What is Stock Clearance
There are times when it is necessary to clarify a stock eg for consommés and clear soups. The method given below is the traditional method, which is quicker, but also quite expensive and trickier. The other method is ice filtering which is a very simple process, but takes much longer, because you have to freeze and then defrost the stock. The mixture of ingredients we use to clarify a stock is called the clearmeat or the clarification and these are as follows:
- Lean minced meat is one of the major sources of protein that enables the clearmeat to do its job. It also contributes flavour to the consommé. The meat must be lean because fat is undesirable in a consommé. Beef shank, also called shin beef, is the most desirable meat because it is high in albumin proteins as well as in flavour and gelatin, and it is very lean. Beef and/or chicken are used to clarify chicken consommé. Meat is not used, obviously, to make fish or vegetable consommé. Minced lean fish may be used, but it is normal to omit flesh altogether and use only egg whites.
- Egg whites are included in the clearmeat because, being mostly albumin, they greatly strengthen its clarifying power.
- Mirepoix and other seasonings and flavourings are usually included because they add flavour to the finished consommé. They do not actually help in the clarification, except possibly to give solidity to the raft. The raft is the coagulated clearmeat, floating in a solid mass on top of the consommé. The mirepoix must be cut into fine pieces so it will float with the raft. A large amount of a particular vegetable may be added if a special flavour is desired, as in, for example, essence of celery consommé.
- Acid ingredients (tomato products for beef or chicken consommé, lemon juice or white wine for fish consommé) are often added because the acidity helps coagulate the protein. They are not absolutely necessary — the heat will coagulate the protein anyway — but many people like to use them.
Procedure for Stock Clearance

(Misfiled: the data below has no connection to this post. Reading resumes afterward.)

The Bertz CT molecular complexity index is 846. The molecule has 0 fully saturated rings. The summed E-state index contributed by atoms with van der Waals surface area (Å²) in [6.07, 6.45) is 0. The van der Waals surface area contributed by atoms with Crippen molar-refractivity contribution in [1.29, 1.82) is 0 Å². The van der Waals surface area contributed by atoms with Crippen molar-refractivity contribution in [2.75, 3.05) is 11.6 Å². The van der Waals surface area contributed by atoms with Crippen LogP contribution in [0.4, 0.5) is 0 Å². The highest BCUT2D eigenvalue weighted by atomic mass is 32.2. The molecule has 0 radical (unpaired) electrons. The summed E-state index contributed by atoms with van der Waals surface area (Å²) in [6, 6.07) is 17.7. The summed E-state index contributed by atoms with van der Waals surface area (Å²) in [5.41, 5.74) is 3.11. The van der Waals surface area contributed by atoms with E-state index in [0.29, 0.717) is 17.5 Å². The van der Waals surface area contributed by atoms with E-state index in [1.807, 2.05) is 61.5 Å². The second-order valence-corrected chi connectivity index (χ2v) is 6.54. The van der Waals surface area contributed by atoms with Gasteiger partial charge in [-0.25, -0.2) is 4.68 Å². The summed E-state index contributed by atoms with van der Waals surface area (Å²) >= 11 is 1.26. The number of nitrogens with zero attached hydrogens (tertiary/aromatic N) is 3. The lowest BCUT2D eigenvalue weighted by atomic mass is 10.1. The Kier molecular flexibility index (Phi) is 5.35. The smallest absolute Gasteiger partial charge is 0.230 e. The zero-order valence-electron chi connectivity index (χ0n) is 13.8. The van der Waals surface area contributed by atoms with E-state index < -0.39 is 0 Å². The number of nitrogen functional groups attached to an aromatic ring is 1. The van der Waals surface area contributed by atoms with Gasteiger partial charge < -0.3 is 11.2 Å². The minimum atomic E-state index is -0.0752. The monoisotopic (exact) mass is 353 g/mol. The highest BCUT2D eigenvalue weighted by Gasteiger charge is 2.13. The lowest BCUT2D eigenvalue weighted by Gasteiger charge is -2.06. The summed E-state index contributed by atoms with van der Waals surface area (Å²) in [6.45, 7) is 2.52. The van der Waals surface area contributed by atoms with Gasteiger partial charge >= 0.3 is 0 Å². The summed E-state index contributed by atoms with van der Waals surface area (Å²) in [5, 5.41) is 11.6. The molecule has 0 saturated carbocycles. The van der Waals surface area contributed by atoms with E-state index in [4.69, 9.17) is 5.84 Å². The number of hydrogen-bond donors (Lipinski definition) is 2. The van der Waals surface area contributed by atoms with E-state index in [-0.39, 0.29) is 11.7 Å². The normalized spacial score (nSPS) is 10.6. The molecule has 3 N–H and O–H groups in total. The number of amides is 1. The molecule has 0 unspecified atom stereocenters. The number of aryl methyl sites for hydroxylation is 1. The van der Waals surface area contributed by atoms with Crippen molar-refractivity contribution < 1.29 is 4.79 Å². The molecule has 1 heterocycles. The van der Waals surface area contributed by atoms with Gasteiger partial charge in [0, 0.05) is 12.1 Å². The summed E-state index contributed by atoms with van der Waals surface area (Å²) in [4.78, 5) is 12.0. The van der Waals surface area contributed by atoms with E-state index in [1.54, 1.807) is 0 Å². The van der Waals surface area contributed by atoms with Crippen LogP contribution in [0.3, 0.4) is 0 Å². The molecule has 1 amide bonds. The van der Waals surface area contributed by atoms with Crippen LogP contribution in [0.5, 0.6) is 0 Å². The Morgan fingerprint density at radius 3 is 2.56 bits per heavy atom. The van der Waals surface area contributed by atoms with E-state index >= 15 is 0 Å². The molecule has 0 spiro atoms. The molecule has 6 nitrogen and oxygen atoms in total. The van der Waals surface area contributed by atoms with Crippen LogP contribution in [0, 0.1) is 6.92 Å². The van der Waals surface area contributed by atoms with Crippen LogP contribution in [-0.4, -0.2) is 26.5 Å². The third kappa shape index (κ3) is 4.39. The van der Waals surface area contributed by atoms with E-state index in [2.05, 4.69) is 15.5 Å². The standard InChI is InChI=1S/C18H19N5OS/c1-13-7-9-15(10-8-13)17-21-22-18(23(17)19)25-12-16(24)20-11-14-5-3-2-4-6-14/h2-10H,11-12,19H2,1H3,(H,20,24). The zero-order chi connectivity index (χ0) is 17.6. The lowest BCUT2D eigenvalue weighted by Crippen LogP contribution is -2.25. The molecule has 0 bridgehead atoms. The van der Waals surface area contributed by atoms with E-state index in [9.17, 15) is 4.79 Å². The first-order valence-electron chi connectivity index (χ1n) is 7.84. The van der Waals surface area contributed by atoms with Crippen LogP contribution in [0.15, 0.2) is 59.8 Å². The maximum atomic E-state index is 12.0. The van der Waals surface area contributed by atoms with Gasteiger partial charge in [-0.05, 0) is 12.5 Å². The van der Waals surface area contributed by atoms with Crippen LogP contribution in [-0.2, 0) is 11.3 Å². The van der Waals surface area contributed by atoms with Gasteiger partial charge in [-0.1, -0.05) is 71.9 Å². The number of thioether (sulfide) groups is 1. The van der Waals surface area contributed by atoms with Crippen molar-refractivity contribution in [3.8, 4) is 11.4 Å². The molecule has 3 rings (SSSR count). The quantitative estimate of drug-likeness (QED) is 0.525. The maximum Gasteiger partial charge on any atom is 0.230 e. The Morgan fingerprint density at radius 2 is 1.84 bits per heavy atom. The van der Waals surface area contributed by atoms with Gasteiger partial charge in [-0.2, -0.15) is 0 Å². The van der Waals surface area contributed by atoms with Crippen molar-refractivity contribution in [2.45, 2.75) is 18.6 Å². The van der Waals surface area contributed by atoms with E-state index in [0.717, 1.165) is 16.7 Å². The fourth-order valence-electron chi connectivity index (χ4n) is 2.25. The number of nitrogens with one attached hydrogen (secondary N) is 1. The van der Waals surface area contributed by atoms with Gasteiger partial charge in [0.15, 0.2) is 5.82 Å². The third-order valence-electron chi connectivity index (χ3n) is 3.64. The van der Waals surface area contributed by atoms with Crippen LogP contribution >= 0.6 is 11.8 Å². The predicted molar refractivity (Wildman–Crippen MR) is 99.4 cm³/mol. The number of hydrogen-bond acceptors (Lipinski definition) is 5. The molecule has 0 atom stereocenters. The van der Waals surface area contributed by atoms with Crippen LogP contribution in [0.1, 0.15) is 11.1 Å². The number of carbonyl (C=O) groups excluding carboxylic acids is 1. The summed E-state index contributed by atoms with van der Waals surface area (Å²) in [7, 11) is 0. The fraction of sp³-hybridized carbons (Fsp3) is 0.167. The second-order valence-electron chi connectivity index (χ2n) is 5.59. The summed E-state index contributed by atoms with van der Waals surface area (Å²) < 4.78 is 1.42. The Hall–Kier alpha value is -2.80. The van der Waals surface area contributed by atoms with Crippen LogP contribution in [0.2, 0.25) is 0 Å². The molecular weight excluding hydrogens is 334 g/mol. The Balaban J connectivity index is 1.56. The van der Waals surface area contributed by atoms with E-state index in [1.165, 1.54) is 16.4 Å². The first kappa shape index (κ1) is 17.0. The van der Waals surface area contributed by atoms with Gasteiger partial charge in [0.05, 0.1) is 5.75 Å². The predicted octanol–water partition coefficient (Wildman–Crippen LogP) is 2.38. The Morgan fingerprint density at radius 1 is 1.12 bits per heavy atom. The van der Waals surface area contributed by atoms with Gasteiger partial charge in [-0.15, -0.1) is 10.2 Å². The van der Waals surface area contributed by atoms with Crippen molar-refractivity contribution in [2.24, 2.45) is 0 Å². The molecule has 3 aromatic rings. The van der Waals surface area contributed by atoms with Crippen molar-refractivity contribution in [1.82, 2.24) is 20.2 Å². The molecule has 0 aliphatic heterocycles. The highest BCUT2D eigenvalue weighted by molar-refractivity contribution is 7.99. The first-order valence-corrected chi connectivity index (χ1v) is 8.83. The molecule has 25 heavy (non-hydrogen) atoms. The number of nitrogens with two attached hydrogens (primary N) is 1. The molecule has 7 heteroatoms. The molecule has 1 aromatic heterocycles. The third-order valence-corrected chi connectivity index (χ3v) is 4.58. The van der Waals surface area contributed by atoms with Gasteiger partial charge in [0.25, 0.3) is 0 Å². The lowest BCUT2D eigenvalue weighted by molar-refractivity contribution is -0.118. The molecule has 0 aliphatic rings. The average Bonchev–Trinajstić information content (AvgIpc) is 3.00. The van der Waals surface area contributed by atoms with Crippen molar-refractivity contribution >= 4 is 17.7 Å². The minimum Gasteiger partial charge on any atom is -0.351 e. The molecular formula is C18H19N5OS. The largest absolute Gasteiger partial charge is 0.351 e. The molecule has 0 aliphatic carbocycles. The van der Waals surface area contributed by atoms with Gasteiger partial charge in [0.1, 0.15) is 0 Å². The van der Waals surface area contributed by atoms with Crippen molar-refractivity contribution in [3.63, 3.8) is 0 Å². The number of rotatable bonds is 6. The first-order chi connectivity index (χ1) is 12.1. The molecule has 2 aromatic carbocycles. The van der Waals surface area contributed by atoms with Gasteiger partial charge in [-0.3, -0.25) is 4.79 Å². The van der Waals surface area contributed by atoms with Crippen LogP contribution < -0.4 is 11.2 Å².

- Start with a well-flavoured, cold, strong stock or broth. If your stock is weak, reduce it until it is concentrated enough, then cool it before proceeding, or plan on simmering the consommé longer to reduce while clarifying.
- Select a heavy stockpot or soup pot.
- Combine the clearmeat ingredients in the soup pot and mix them vigorously.
- Mix in a small amount of cold water or stock (250 to 500ml per kg) of meat—and let stand 30 to 60 minutes. This allows more opportunity for the proteins that do the clarifying to dissolve out of the meat.
- Gradually add the cold, degreased stock and mix well with the clearmeat. The stock must be cold so it doesn’t cook the proteins on contact. Mixing distributes the dissolved proteins throughout the stock so they can collect all the impurities more easily.
- Set the pot over a moderately low heat and let it come to a simmer very slowly.
- Stir the contents occasionally so the clearmeat circulates throughout the stock and doesn’t burn to the bottom.
- When the simmering point is approaching, stop stirring. The clearmeat will rise to the surface and form a raft.
- Move the pot to lower heat so the liquid maintains a slow simmer. Do not cover. Boiling would break up the raft and cloud the consommé. The same principle operates in stock-making.
- Let simmer for 90 minutes without disturbing the raft.
- Strain the consommé through a chinois lined with several layers of cheesecloth. Ladle the consommé out carefully without breaking up the raft. Let the liquid drain through the cheesecloth by gravity. Do not force it, or fine particles will pass through and cloud the consommé.
- Degrease. Remove all traces of fat from the surface. Strips of clean brown paper passed across the surface are effective in absorbing every last speck of fat without absorbing much consommé.
- Adjust the seasonings. Natural salt is preferred to normal table salt because it has no impurities or additives that could cloud the stock.
Recipe for a basic consommé using pre-made stock
- 500g lean shin of beef, minced
- Mirepoix, chopped into small pieces: 250g onion; 125g celery; 125g carrot
- 250g egg whites
- 250g canned tomatoes, crushed
- 6–8 parsley stalks, chopped
- Pinch dried thyme
- 1 bay leaf
- 2 whole cloves
- ½ tsp peppercorns, crushed
- 5 litres strong beef or veal stock, cold (brown or white)
- Combine the beef, mirepoix, egg whites, tomatoes, herbs, and spices in a tall, heavy stockpot. Mix vigorously with a heavy whisk.
- Add about 450ml cold stock and stir well. Let stand about 30 minutes.
- Gradually stir in the remaining cold stock. Be sure the stock is well mixed with the other ingredients.
- Set the pot on moderately low heat and let it come to a simmer very slowly. Stir occasionally.
- When the simmering point is approaching, stop stirring.
- Move the pot to lower heat and simmer very slowly about 90 minutes. Do not stir or disturb the raft that forms on top.
- Very carefully strain the consommé through a chinois lined with several layers of cheesecloth.
- Degrease thoroughly.
- Season to taste.
The simpler, ice filtering method of clarification
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